Preliminary figures from France’s National Cinema Centre reveal 4.2% rise in cinema attendance in 2011.
Buoyed by the success of homegrown hits Les Intouchables [pictured] and Nothing to Declare, French cinema attendance hit a 45-year high of 215 million entries in 2011, according to provisional statistics from France’s National Cinema Centre (CNC).
“This result is far higher than the ten-year, annual average of 191 million. It’s constitutes a record not reached in 45 years, since the 234 million admissions of 1966,” the CNC said in a statement.
The 2011 figure represented a 4.2% increase on 2010, which posted 206 million admissions.
The bumper result is all the more surprising given the moribund start to 2011, which saw attendance fall by 6.2% for the first six months. January posted a year-on-year drop of 22.5%, and April, a fall of 28.5%, before cinema-going bounced back.
The CNC said attendance had been “particularly dynamic” in the second half of 2011, posting a 14.8% rise in entries against the same period in 2010. In November, admissions rose by 33.5% to nearly 26 million and in December by 28.6% to nearly 25 million.
Admissions for French films rose by 21.4% to hit 89 million entries. It was the best performance for local pictures since 1984, when they garnered 94 million entries, and way above the ten-year, annual average of 73 million entries. The market share for French films increased to 41.6% in 2011, against 35.7% in 2010.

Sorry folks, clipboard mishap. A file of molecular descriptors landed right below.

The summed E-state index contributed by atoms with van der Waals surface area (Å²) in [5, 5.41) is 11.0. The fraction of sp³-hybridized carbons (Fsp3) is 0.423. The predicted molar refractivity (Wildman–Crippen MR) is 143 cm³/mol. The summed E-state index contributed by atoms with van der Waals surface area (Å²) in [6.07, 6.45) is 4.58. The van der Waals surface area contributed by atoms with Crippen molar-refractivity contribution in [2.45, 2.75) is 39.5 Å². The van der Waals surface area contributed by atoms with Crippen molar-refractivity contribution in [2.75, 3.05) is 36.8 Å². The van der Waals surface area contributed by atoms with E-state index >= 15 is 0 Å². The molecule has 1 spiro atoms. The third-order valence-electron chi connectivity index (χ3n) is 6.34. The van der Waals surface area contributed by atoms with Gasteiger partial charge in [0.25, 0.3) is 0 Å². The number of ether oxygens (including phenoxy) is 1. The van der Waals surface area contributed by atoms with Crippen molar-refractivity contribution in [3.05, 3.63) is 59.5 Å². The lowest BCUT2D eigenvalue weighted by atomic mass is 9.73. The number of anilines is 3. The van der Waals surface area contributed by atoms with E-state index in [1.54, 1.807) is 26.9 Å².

American films attracted 99 million spectators, for a slight increase of 0.8% year-on-year, and above the ten-year average of 90 million. The market share for American pictures fell, however, to 46%, against 47.6% in 2010.
Films from other elsewhere fared less well — accounting for 12.4% of the market in 2011, against 16.7% in 2010, or 26 million entries.
The top five performing films in France of 2011 comprised Les Intouchables, Nothing to Declare, Harry Potter and The Deathly Hallows: Part 2, The Adventures of Tintin and Pirates of the Caribbean: On Stranger Tides.
Les Intouchables continues to rise up France’s historic box office chart.
As of December 28, when admissions stood at 16.6 million, the film lay in fifth place, behind Gone with the Wind, the 1966 Franco-British, World War Two comedy La Grande Vadrouille (Don’t Look Now… We’re Being Shot At), Welcome to the Sticks and Titanic, which has retained the top slot since 1998 when it attracted 20.6 million spectators.